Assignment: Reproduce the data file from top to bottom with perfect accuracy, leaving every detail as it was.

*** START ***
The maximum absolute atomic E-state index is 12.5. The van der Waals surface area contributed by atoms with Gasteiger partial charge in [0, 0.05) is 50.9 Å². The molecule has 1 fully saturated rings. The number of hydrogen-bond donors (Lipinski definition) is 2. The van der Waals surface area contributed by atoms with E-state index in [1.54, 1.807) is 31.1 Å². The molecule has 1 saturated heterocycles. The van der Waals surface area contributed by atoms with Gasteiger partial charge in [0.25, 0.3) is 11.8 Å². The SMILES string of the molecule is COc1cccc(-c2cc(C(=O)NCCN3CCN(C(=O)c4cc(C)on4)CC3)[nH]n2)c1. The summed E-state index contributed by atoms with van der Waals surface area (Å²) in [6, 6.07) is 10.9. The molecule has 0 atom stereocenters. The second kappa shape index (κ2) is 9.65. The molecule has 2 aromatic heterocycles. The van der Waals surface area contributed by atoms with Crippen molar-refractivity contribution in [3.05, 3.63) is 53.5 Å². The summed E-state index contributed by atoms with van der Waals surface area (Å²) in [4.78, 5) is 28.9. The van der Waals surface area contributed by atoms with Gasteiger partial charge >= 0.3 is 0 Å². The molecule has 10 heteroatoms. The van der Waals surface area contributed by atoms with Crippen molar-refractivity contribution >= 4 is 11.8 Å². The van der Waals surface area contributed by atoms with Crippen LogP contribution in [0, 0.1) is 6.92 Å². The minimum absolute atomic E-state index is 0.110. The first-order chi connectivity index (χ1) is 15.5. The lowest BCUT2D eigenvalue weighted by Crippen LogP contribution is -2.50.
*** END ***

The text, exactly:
The maximum absolute atomic E-state index is 12.5. The van der Waals surface area contributed by atoms with Gasteiger partial charge in [0, 0.05) is 50.9 Å². The molecule has 1 fully saturated rings. The number of hydrogen-bond donors (Lipinski definition) is 2. The van der Waals surface area contributed by atoms with E-state index in [1.54, 1.807) is 31.1 Å². The molecule has 1 saturated heterocycles. The van der Waals surface area contributed by atoms with Gasteiger partial charge in [0.25, 0.3) is 11.8 Å². The SMILES string of the molecule is COc1cccc(-c2cc(C(=O)NCCN3CCN(C(=O)c4cc(C)on4)CC3)[nH]n2)c1. The summed E-state index contributed by atoms with van der Waals surface area (Å²) in [6, 6.07) is 10.9. The molecule has 0 atom stereocenters. The second kappa shape index (κ2) is 9.65. The molecule has 2 aromatic heterocycles. The van der Waals surface area contributed by atoms with Crippen molar-refractivity contribution in [3.05, 3.63) is 53.5 Å². The summed E-state index contributed by atoms with van der Waals surface area (Å²) in [4.78, 5) is 28.9. The van der Waals surface area contributed by atoms with Gasteiger partial charge >= 0.3 is 0 Å². The molecule has 10 heteroatoms. The van der Waals surface area contributed by atoms with Crippen molar-refractivity contribution >= 4 is 11.8 Å². The van der Waals surface area contributed by atoms with Crippen LogP contribution in [0, 0.1) is 6.92 Å². The minimum absolute atomic E-state index is 0.110. The first-order chi connectivity index (χ1) is 15.5. The lowest BCUT2D eigenvalue weighted by Crippen LogP contribution is -2.50.